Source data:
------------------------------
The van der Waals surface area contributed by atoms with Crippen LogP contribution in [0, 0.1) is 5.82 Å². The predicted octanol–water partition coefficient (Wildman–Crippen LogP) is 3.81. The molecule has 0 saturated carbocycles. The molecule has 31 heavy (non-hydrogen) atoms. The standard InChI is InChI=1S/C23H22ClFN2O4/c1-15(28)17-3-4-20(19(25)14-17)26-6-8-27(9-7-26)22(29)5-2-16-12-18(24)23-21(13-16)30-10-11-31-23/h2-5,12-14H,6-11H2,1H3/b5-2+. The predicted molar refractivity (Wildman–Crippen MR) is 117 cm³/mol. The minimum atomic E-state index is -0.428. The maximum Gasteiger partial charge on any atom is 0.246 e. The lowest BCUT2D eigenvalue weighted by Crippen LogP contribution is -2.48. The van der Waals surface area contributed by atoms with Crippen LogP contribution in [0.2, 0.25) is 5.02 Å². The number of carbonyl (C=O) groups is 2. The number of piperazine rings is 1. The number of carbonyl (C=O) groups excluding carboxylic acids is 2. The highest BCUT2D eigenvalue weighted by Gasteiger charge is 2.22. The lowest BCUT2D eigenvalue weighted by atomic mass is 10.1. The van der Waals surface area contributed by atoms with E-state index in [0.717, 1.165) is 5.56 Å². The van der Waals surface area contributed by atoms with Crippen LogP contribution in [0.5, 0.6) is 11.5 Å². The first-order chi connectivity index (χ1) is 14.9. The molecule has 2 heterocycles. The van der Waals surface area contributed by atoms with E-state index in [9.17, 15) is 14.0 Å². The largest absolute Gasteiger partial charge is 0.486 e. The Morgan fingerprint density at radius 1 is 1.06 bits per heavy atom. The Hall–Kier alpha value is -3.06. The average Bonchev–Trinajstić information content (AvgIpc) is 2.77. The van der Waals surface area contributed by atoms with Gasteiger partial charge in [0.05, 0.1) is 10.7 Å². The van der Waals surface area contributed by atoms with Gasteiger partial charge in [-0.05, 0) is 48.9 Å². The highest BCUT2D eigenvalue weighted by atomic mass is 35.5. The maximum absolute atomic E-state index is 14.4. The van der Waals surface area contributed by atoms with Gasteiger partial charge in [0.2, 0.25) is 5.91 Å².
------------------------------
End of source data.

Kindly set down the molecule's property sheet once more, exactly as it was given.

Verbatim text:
The van der Waals surface area contributed by atoms with Crippen LogP contribution in [0, 0.1) is 5.82 Å². The predicted octanol–water partition coefficient (Wildman–Crippen LogP) is 3.81. The molecule has 0 saturated carbocycles. The molecule has 31 heavy (non-hydrogen) atoms. The standard InChI is InChI=1S/C23H22ClFN2O4/c1-15(28)17-3-4-20(19(25)14-17)26-6-8-27(9-7-26)22(29)5-2-16-12-18(24)23-21(13-16)30-10-11-31-23/h2-5,12-14H,6-11H2,1H3/b5-2+. The predicted molar refractivity (Wildman–Crippen MR) is 117 cm³/mol. The minimum atomic E-state index is -0.428. The maximum Gasteiger partial charge on any atom is 0.246 e. The lowest BCUT2D eigenvalue weighted by Crippen LogP contribution is -2.48. The van der Waals surface area contributed by atoms with Crippen LogP contribution in [0.2, 0.25) is 5.02 Å². The number of carbonyl (C=O) groups is 2. The number of piperazine rings is 1. The number of carbonyl (C=O) groups excluding carboxylic acids is 2. The highest BCUT2D eigenvalue weighted by Gasteiger charge is 2.22. The lowest BCUT2D eigenvalue weighted by atomic mass is 10.1. The van der Waals surface area contributed by atoms with E-state index in [0.717, 1.165) is 5.56 Å². The van der Waals surface area contributed by atoms with Crippen LogP contribution in [0.5, 0.6) is 11.5 Å². The first-order chi connectivity index (χ1) is 14.9. The molecule has 2 heterocycles. The van der Waals surface area contributed by atoms with E-state index in [9.17, 15) is 14.0 Å². The largest absolute Gasteiger partial charge is 0.486 e. The Morgan fingerprint density at radius 1 is 1.06 bits per heavy atom. The Hall–Kier alpha value is -3.06. The average Bonchev–Trinajstić information content (AvgIpc) is 2.77. The van der Waals surface area contributed by atoms with Gasteiger partial charge in [0.05, 0.1) is 10.7 Å². The van der Waals surface area contributed by atoms with Gasteiger partial charge in [-0.05, 0) is 48.9 Å². The highest BCUT2D eigenvalue weighted by atomic mass is 35.5. The maximum absolute atomic E-state index is 14.4. The van der Waals surface area contributed by atoms with Gasteiger partial charge in [0.2, 0.25) is 5.91 Å².